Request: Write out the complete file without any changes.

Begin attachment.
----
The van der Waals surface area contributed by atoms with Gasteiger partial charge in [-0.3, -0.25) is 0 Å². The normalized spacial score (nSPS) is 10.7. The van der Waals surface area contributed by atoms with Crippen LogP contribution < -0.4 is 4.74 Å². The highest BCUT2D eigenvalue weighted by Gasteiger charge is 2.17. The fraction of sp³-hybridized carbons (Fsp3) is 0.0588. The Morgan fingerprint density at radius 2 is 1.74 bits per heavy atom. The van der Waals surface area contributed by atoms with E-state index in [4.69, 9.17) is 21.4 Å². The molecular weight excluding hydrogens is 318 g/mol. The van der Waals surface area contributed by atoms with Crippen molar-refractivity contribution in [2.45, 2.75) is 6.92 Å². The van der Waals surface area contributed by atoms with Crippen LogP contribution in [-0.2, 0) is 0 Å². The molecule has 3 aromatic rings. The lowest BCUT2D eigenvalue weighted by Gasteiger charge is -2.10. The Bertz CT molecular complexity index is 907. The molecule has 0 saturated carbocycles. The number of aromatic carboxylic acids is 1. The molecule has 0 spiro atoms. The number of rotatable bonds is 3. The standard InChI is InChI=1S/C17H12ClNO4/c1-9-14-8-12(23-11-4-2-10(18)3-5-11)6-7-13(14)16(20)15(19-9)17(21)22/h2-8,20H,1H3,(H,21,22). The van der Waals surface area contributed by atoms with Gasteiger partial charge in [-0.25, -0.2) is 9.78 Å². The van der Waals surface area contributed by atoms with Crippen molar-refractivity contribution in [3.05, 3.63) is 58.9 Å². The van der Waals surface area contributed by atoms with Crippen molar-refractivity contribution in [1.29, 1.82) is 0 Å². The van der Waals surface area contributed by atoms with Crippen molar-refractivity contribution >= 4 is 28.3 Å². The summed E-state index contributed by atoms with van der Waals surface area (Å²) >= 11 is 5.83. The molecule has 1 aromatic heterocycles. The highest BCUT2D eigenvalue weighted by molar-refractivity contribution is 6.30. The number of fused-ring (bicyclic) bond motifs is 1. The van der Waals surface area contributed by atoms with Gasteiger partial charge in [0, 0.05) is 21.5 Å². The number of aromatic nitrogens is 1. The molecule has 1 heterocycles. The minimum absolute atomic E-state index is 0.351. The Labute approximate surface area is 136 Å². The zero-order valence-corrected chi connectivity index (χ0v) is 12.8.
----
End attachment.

The van der Waals surface area contributed by atoms with Gasteiger partial charge in [-0.3, -0.25) is 0 Å². The normalized spacial score (nSPS) is 10.7. The van der Waals surface area contributed by atoms with Crippen LogP contribution < -0.4 is 4.74 Å². The highest BCUT2D eigenvalue weighted by Gasteiger charge is 2.17. The fraction of sp³-hybridized carbons (Fsp3) is 0.0588. The Morgan fingerprint density at radius 2 is 1.74 bits per heavy atom. The van der Waals surface area contributed by atoms with E-state index in [4.69, 9.17) is 21.4 Å². The molecular weight excluding hydrogens is 318 g/mol. The van der Waals surface area contributed by atoms with Crippen molar-refractivity contribution in [2.45, 2.75) is 6.92 Å². The van der Waals surface area contributed by atoms with Crippen LogP contribution in [-0.2, 0) is 0 Å². The molecule has 3 aromatic rings. The lowest BCUT2D eigenvalue weighted by Gasteiger charge is -2.10. The Bertz CT molecular complexity index is 907. The molecule has 0 saturated carbocycles. The number of aromatic carboxylic acids is 1. The molecule has 0 spiro atoms. The number of rotatable bonds is 3. The standard InChI is InChI=1S/C17H12ClNO4/c1-9-14-8-12(23-11-4-2-10(18)3-5-11)6-7-13(14)16(20)15(19-9)17(21)22/h2-8,20H,1H3,(H,21,22). The van der Waals surface area contributed by atoms with Gasteiger partial charge in [-0.25, -0.2) is 9.78 Å². The van der Waals surface area contributed by atoms with Crippen molar-refractivity contribution in [3.05, 3.63) is 58.9 Å². The van der Waals surface area contributed by atoms with Crippen molar-refractivity contribution in [1.29, 1.82) is 0 Å². The van der Waals surface area contributed by atoms with Crippen molar-refractivity contribution >= 4 is 28.3 Å². The summed E-state index contributed by atoms with van der Waals surface area (Å²) >= 11 is 5.83. The molecule has 1 aromatic heterocycles. The highest BCUT2D eigenvalue weighted by molar-refractivity contribution is 6.30. The number of fused-ring (bicyclic) bond motifs is 1. The van der Waals surface area contributed by atoms with Gasteiger partial charge in [0, 0.05) is 21.5 Å². The number of aromatic nitrogens is 1. The molecule has 1 heterocycles. The minimum absolute atomic E-state index is 0.351. The Labute approximate surface area is 136 Å². The zero-order valence-corrected chi connectivity index (χ0v) is 12.8.